Courting controversy is a way of life for Facebook Inc. (NASDAQ:FB). It just has to hit the headlines, by whatever means.
Shortly after the Facebook CEO tried to undo some of the damage to the company’s image in the previous year marred by scandals by shedding more light on Facebook’s working model last week, he announced the merger of three of the world’s most popular messaging apps, Facebook Messenger, WhatsApp and Instagram, all three of which are owned by him.
Barely had the furore raised by the proposed unification of the hitherto independent platforms died down, investigative reporters and activists have accused Facebook of blocking third-party ad transparency tools. Already under a scanner for trying to influence electoral results, Facebook insists this has been done to prevent malicious actors from scraping user data.
Facebook Accused of Blocking Ad Transparency Tools
ProPublica, a United States-based investigative group which has been gathering data related to political ad buying over Facebook for the last two years, now has a searchable database called the Facebook Political Ad Collector. They collected ad sharing data of approximately 22,000 volunteers who installed their browser extension to build a database of segments which the advertisers were trying to target, the ads shown to them and also Facebook’s details as to why those users were being targeted. They spearheaded the attack on Facebook, accusing them of quietly inserting codes in their system to block such ad transparency tools. According to them, their database still remains online and searchable, though their plugin does not work anymore.
WhoTargetsMe, a British activist group formed ahead of the UK general election in 2017 to gauge the results of Facebook ads on the voting pattern, also runs a similar tool and confirmed that their team’s ability to collect data too had been ‘severely restricted‘. Codes inserted by Facebook, they said, had blocked all plugins which automate the collection of data from their platform useless.
A similar extension by Mozilla too stopped functioning.
The changes are said to have been initiated by Facebook about ten days ago. Efforts to fix these tools were thwarted by their developers immediately. Sam Jeffers, Co-founder of WhoTargetsMe, pointed out that Facebook had reacted by modifying their code within hours, thereby making their extensions and plugins defunct.
Earlier in August 2018, Facebook executives had called upon ProPublica authorities to shut down their project. While acknowledging the commendable job their platform was doing, “We’re going to start enforcing on the existing terms of service that we have,” Facebook ads product management director Rob Leathern, Director of Product at Facebook, is reported to have said.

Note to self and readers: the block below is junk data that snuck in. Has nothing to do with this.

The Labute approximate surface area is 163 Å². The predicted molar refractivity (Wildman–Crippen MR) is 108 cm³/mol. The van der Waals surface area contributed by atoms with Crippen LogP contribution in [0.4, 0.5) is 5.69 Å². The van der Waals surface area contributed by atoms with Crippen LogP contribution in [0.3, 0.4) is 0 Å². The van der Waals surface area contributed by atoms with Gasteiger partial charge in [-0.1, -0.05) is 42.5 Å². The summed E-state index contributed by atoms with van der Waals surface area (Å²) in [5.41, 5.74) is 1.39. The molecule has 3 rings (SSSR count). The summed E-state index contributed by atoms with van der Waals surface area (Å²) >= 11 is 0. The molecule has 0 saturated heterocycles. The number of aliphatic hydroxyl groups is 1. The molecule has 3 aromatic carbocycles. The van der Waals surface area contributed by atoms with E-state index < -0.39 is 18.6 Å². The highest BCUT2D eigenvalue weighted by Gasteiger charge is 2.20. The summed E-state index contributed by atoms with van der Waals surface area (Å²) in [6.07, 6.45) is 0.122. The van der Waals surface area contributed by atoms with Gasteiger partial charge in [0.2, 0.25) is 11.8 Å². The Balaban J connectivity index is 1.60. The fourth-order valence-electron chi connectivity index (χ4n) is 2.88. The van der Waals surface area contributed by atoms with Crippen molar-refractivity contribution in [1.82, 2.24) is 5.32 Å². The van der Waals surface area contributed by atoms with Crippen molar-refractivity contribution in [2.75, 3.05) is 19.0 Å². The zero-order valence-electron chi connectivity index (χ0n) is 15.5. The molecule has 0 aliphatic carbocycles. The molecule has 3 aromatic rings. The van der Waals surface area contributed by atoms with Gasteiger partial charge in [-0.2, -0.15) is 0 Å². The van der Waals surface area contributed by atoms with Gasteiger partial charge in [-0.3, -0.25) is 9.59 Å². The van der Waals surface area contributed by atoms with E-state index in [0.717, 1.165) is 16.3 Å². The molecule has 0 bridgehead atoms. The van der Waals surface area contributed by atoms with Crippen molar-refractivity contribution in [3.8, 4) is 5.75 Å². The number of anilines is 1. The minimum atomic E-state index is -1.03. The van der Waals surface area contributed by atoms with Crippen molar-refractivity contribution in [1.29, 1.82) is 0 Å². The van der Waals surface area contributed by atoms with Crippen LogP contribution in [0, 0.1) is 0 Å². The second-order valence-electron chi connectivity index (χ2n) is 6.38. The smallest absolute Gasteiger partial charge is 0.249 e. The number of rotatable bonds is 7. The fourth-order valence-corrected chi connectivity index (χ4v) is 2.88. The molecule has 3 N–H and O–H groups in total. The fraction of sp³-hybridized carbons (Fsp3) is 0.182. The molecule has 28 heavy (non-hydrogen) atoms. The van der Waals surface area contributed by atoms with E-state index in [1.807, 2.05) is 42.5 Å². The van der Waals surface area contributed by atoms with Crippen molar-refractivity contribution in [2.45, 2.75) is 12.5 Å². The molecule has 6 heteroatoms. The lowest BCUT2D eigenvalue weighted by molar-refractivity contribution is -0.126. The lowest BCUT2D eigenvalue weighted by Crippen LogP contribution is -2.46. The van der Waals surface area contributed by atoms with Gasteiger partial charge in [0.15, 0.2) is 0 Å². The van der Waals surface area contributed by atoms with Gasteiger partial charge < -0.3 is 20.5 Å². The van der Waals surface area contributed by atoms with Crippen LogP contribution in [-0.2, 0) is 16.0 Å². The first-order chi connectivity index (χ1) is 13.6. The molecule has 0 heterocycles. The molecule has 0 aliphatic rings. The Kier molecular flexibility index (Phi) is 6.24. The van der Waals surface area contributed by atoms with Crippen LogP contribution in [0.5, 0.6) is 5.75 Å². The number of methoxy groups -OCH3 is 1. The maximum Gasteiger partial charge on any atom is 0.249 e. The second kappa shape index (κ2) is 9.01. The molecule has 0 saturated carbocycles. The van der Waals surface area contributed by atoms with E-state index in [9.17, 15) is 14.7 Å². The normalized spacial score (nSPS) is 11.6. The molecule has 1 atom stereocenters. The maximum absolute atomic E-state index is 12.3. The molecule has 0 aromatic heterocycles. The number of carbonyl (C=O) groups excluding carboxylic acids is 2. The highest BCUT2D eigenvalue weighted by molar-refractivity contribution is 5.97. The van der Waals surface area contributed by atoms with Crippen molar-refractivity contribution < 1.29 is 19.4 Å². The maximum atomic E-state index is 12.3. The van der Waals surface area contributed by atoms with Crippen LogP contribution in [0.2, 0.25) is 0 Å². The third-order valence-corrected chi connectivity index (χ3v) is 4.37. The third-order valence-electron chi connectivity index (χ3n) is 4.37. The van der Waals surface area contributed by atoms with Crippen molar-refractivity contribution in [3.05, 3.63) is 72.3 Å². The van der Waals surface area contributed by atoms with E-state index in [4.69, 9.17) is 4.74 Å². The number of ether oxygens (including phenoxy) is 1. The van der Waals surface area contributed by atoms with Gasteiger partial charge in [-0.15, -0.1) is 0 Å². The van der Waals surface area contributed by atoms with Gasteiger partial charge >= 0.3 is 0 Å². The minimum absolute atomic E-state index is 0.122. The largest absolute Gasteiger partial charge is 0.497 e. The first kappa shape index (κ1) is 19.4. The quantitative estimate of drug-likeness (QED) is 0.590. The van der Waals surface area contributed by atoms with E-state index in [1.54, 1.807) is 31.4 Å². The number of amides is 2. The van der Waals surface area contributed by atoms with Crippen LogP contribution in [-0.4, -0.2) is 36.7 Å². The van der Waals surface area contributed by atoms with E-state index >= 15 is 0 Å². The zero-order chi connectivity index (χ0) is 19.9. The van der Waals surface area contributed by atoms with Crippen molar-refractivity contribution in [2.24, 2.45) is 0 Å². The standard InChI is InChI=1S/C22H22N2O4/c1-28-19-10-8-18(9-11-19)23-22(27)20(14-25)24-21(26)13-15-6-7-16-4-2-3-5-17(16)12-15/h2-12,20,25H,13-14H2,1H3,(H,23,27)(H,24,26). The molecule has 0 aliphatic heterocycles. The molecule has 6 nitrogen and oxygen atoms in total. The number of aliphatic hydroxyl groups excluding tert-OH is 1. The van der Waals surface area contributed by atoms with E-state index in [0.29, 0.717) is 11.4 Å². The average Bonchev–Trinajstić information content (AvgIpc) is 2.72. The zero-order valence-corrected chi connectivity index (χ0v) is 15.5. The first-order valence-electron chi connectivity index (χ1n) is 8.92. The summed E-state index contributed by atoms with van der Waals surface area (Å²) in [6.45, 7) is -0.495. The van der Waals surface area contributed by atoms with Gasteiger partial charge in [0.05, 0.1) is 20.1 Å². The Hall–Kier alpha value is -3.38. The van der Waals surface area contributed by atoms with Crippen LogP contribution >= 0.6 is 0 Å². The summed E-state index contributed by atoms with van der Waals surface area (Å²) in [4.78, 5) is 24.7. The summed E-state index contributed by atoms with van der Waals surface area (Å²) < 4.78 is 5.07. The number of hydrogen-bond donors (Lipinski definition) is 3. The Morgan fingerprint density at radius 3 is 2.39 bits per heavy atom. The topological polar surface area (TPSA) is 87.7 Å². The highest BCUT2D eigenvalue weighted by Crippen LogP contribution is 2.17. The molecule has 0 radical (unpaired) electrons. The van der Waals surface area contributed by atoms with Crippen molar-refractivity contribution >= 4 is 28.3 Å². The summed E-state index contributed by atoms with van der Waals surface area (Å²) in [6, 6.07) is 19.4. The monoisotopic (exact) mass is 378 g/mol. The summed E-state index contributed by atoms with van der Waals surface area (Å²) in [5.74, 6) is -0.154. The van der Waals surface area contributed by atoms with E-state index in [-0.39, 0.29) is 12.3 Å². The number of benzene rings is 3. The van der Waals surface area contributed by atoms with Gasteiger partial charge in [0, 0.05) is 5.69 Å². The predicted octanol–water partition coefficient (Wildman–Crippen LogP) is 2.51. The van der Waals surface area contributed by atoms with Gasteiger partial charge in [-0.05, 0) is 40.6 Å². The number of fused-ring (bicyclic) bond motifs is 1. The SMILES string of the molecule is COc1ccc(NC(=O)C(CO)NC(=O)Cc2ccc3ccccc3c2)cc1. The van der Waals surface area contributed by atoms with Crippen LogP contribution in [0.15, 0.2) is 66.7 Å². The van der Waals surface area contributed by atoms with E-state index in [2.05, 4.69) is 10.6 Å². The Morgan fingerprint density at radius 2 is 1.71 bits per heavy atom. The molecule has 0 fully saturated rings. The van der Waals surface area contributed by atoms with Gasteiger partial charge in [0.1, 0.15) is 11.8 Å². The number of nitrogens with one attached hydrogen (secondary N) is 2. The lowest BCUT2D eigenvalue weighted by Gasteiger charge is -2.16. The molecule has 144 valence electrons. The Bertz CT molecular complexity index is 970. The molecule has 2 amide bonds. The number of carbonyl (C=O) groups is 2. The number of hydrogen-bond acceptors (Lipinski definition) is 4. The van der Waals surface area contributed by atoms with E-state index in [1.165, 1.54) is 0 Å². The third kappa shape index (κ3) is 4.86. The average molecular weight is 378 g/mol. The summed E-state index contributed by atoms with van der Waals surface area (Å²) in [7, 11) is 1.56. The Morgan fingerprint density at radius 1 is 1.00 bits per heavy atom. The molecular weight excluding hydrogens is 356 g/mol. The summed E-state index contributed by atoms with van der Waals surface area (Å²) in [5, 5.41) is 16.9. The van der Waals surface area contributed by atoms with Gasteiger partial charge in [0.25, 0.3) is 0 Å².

Facebook had come up with an alternative to such third party tools by offering to build up an archive of American political ads towards the end of 2018, a move which was hugely welcomed by campaigners who thought that the company was finally on its way to offering greater transparency regarding their political ads. But the tool failed to be of much value because of various reasons.
- It is available only in three countries, US, UK and Brazil at present. Facebook does have plans to roll it out to its EU based users before their upcoming elections this spring.
- It does not include all political ads run in the US
- The information provided is inadequate
Facebook Offers Lame Explanation
The higher-ups at Facebook have denied that their recent efforts are aimed at thwarting the efforts or restricted the ability of independent campaigners to monitor their advertisements. They insist that the move is a part of their efforts to prevent user data from being misused.
Ads transparency remains v. important to us. Today, you should be able to see all ads a Page is running, whether/not they’re targeted at you. For political ads, a set of transparency tools will be globally available by the end of June. https://t.co/Cr0CfVBK96
— Rob Leathern (@robleathern) January 28, 2019
Coming in the wake of Cambridge Analytica data privacy scandal in 2018 owing to which the company’s public image suffered a serious setback, the explanation offered by Leathern does make some sense though it is unlikely to help improve Facebook’s reputation.
“We regularly improve the ways we prevent unauthorised access by third parties like web browser plugins to keep people’s information safe,” added Facebook spokesperson Beth Gautier. “This was a routine update and applied to ad blocking and ad scraping plugins, which can expose people’s information to bad actors in ways they did not expect.”
At present, elections are due in India, Australia, EU, South Africa, Canada, Ukraine, Israel and many more countries. As almost one-third of the world’s population is on the verge of casting their vote, Facebook’s move to stop third parties from collect data about their ads and their targeting patterns is coming under flak from various quarters.
Facebook has reacted to the current round of criticism by saying that its team is already working on an API which will provide all political ad data for organizations. The said tool which is due for a June launch is in the beta stage already but is said to restrict third-party searches to certain keywords only.
Till the time the new tool becomes a reality in June, it is obvious that independent or third party efforts to monitor the social giants’ political ad distribution will be met with no success!